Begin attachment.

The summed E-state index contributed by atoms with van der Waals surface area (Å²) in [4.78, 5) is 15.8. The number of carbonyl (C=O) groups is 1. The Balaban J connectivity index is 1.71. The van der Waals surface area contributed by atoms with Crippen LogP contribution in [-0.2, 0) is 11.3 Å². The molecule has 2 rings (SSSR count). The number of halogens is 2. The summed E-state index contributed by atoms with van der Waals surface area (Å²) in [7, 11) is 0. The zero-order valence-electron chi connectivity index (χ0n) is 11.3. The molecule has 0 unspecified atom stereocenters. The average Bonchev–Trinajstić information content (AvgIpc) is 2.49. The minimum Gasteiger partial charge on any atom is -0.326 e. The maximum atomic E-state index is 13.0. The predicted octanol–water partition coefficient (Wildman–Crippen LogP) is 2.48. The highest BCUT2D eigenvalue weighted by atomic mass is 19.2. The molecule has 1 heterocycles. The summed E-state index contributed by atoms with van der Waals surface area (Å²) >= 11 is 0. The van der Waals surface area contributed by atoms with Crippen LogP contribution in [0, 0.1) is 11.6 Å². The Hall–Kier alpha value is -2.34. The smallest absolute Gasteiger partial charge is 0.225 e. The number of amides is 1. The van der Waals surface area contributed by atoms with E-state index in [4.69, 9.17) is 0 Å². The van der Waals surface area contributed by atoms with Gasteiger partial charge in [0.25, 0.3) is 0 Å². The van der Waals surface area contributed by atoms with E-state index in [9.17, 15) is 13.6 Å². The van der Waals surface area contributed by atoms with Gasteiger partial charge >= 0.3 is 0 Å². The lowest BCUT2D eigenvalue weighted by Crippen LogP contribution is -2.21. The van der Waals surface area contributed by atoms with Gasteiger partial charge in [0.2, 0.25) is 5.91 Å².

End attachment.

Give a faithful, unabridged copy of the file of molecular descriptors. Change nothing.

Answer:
The summed E-state index contributed by atoms with van der Waals surface area (Å²) in [4.78, 5) is 15.8. The number of carbonyl (C=O) groups is 1. The Balaban J connectivity index is 1.71. The van der Waals surface area contributed by atoms with Crippen LogP contribution in [-0.2, 0) is 11.3 Å². The molecule has 2 rings (SSSR count). The number of halogens is 2. The summed E-state index contributed by atoms with van der Waals surface area (Å²) in [7, 11) is 0. The zero-order valence-electron chi connectivity index (χ0n) is 11.3. The molecule has 0 unspecified atom stereocenters. The average Bonchev–Trinajstić information content (AvgIpc) is 2.49. The minimum Gasteiger partial charge on any atom is -0.326 e. The maximum atomic E-state index is 13.0. The predicted octanol–water partition coefficient (Wildman–Crippen LogP) is 2.48. The highest BCUT2D eigenvalue weighted by atomic mass is 19.2. The molecule has 1 heterocycles. The summed E-state index contributed by atoms with van der Waals surface area (Å²) >= 11 is 0. The van der Waals surface area contributed by atoms with Crippen LogP contribution in [0, 0.1) is 11.6 Å². The Hall–Kier alpha value is -2.34. The smallest absolute Gasteiger partial charge is 0.225 e. The number of amides is 1. The van der Waals surface area contributed by atoms with E-state index in [4.69, 9.17) is 0 Å². The van der Waals surface area contributed by atoms with Gasteiger partial charge in [0.25, 0.3) is 0 Å². The van der Waals surface area contributed by atoms with E-state index in [9.17, 15) is 13.6 Å². The van der Waals surface area contributed by atoms with Gasteiger partial charge >= 0.3 is 0 Å². The lowest BCUT2D eigenvalue weighted by Crippen LogP contribution is -2.21. The van der Waals surface area contributed by atoms with Gasteiger partial charge in [0.2, 0.25) is 5.91 Å².